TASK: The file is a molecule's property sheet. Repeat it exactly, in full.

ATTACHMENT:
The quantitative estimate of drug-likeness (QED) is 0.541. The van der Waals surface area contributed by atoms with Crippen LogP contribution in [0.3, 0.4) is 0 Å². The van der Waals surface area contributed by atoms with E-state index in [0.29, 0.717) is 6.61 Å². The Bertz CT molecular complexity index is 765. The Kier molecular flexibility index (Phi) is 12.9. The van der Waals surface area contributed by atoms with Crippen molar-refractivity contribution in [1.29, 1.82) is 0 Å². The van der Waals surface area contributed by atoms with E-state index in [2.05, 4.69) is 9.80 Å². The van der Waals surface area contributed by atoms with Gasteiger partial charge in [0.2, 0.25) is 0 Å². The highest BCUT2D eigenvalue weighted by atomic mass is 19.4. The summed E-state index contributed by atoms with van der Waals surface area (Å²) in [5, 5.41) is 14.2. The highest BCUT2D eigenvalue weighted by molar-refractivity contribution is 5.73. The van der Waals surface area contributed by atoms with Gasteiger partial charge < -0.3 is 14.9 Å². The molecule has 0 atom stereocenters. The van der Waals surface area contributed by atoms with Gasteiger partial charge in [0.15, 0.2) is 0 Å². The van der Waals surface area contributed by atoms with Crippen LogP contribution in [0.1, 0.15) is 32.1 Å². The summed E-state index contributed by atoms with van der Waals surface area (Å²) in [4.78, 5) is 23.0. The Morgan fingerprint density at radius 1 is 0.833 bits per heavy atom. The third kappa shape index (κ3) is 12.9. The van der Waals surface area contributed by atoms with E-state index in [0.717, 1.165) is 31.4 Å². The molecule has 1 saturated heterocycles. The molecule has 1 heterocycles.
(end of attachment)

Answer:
The quantitative estimate of drug-likeness (QED) is 0.541. The van der Waals surface area contributed by atoms with Crippen LogP contribution in [0.3, 0.4) is 0 Å². The van der Waals surface area contributed by atoms with E-state index in [0.29, 0.717) is 6.61 Å². The Bertz CT molecular complexity index is 765. The Kier molecular flexibility index (Phi) is 12.9. The van der Waals surface area contributed by atoms with Crippen molar-refractivity contribution in [1.29, 1.82) is 0 Å². The van der Waals surface area contributed by atoms with E-state index in [2.05, 4.69) is 9.80 Å². The van der Waals surface area contributed by atoms with Gasteiger partial charge in [0.2, 0.25) is 0 Å². The highest BCUT2D eigenvalue weighted by atomic mass is 19.4. The summed E-state index contributed by atoms with van der Waals surface area (Å²) in [5, 5.41) is 14.2. The highest BCUT2D eigenvalue weighted by molar-refractivity contribution is 5.73. The van der Waals surface area contributed by atoms with Gasteiger partial charge < -0.3 is 14.9 Å². The molecule has 0 atom stereocenters. The van der Waals surface area contributed by atoms with Gasteiger partial charge in [0.15, 0.2) is 0 Å². The van der Waals surface area contributed by atoms with Crippen LogP contribution in [0.1, 0.15) is 32.1 Å². The summed E-state index contributed by atoms with van der Waals surface area (Å²) in [4.78, 5) is 23.0. The Morgan fingerprint density at radius 1 is 0.833 bits per heavy atom. The third kappa shape index (κ3) is 12.9. The van der Waals surface area contributed by atoms with E-state index in [0.717, 1.165) is 31.4 Å². The molecule has 1 saturated heterocycles. The molecule has 1 heterocycles.